Feeds

Norway gov mulls blocking online gambling

Probably not political, though

Security for virtualized datacentres

The Norwegian government this week indicated it is considering blocking the ISP addresses of companies that offer gambling online.

This follows a survey, attributed to the Norsk Tipping state gambling monopoly, suggesting that tough measures to curb online gambling already taken by the Norwegian government had failed: far from reducing the incidence of online gambling, more Norwegians than ever - some four per cent of Norwegians of those over the age of 18 - were depositing money on foreign gambling sites.

Reports that a block is under consideration first surfaced in Norwegian newspaper Dagbladet, which suggested that Culture Minister Anniken Huitfeldt was actively considering ISP filtering to block foreign internet gambling operators.

Reaffirming that government opposition to unregulated online gambling remained as strong as ever, she is reported as saying: "We want to consider using filtering IP addresses against gambling companies that are undesirable in Norway.

"Such measures have been successfully used in Italy, Estonia and France, and the concept has found favour in Denmark."

According to government rhetoric, this move is needed to address rising domestic problems of gambling addiction and fraud. However, online gambling site GamingZion reckons there are still 253 Norwegian sites that offer gameplay in English or Norwegian and accept wagers in Norwegian Kronor or US Dollars.

It states that online gambling in Norway is legal, but the situation is "tricky", with Norsk Tipping, a state-run company that controls all lotteries and sports betting in Norway, the only internet site where Norwegian players can legally place bets at present.

This is because in December 2008, Norway brought in a law to block online gambling through foreign online casinos, and following the implementation of this law on 1 June 2010, banks and credit card companies in Norway were no longer allowed to transfer funds between Norwegian accounts and foreign internet gambling sites.

The law does not, however, prevent state-run companies such as Norske Tipping and Rikstoto from continuing to profit significantly from online gambling. Cynics therefore suspect that these moves have more to do with protecting domestic business and reducing the flow of cash overseas than protecting the Norwegian punter.

Clive Hawkswood of the Remote Gambling Association (RGA) is reported last year as saying: "It is difficult to believe that the aim of the proposed measures is to protect consumers and restrict gambling given the Norwegian monopoly’s appetite for recruiting new players and the extent of its marketing campaigns.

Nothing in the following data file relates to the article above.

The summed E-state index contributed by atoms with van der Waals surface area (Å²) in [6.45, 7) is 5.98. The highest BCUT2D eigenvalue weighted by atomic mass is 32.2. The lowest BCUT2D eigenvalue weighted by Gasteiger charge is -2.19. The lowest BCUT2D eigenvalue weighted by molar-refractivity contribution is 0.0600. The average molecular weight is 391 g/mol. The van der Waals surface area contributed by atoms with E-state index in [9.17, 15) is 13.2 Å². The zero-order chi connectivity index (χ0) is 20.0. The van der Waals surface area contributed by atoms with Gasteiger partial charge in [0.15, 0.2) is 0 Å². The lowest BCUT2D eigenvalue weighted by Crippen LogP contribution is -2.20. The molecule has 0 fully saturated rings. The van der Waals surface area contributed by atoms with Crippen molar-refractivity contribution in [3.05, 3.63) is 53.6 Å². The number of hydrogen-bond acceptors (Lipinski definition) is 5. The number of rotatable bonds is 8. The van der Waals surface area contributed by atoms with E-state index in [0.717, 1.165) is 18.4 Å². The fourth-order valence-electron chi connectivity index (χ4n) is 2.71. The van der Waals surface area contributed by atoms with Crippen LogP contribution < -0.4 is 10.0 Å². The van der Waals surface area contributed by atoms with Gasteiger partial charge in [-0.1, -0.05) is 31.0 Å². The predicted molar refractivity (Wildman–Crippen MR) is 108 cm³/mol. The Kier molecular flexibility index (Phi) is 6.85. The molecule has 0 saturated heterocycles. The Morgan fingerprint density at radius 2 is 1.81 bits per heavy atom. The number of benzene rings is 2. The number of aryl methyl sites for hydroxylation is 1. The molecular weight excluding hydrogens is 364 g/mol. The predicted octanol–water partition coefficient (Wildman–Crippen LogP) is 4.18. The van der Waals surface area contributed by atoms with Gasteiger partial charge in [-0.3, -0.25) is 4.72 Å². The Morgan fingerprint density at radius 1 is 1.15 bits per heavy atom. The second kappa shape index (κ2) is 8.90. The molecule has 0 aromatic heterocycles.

"The Norwegian authorities appear to be more motivated by the need to protect revenues from gambling, but this is not a valid justification to restrict the internal market rules."

Norway has previously been warned against taking the stance it has taken on gambling by the European Free Trade Association (EFTA), of which Norway is a member, and following implementation of its financial clampdown last year, EFTA signalled its intention to challenge restrictions imposed in this area.

Norwegian moves have previously copycatted the US Unlawful Internet Gambling Enforcement Act (UIGEA), which bans the facilitation of online gambling by payment companies, and has been echoed in recent weeks by debate around instigating similar measures in Finland. ®

Secure remote control for conventional and virtual desktops

More from The Register

next story
Phones 4u slips into administration after EE cuts ties with Brit mobe retailer
More than 5,500 jobs could be axed if rescue mission fails
Special pleading against mass surveillance won't help anyone
Protecting journalists alone won't protect their sources
Phones 4u website DIES as wounded mobe retailer struggles to stay above water
Founder blames 'ruthless network partners' for implosion
Apple's iPhone 6 first-day sales are MEANINGLESS, mutters analyst
Big weekend queues only represent fruity firm's supply
Radio hams can encrypt, in emergencies, says Ofcom
Consultation promises new spectrum and hints at relaxed licence conditions
Bill Gates, drugs and the internet: Top 10 Larry Ellison quotes
'I certainly never expected to become rich ... this is surreal'
Big Content Australia just blew a big hole in its credibility
AHEDA's research on average content prices did not expose methodology, so appears less than rigourous
EMC, HP blockbuster 'merger' shocker comes a cropper
Stand down, FTC... you can put your feet up for a bit
prev story

Whitepapers

Providing a secure and efficient Helpdesk
A single remote control platform for user support is be key to providing an efficient helpdesk. Retain full control over the way in which screen and keystroke data is transmitted.
A strategic approach to identity relationship management
ForgeRock commissioned Forrester to evaluate companies’ IAM practices and requirements when it comes to customer-facing scenarios versus employee-facing ones.
Saudi Petroleum chooses Tegile storage solution
A storage solution that addresses company growth and performance for business-critical applications of caseware archive and search along with other key operational systems.
WIN a very cool portable ZX Spectrum
Win a one-off portable Spectrum built by legendary hardware hacker Ben Heck
The next step in data security
With recent increased privacy concerns and computers becoming more powerful, the chance of hackers being able to crack smaller-sized RSA keys increases.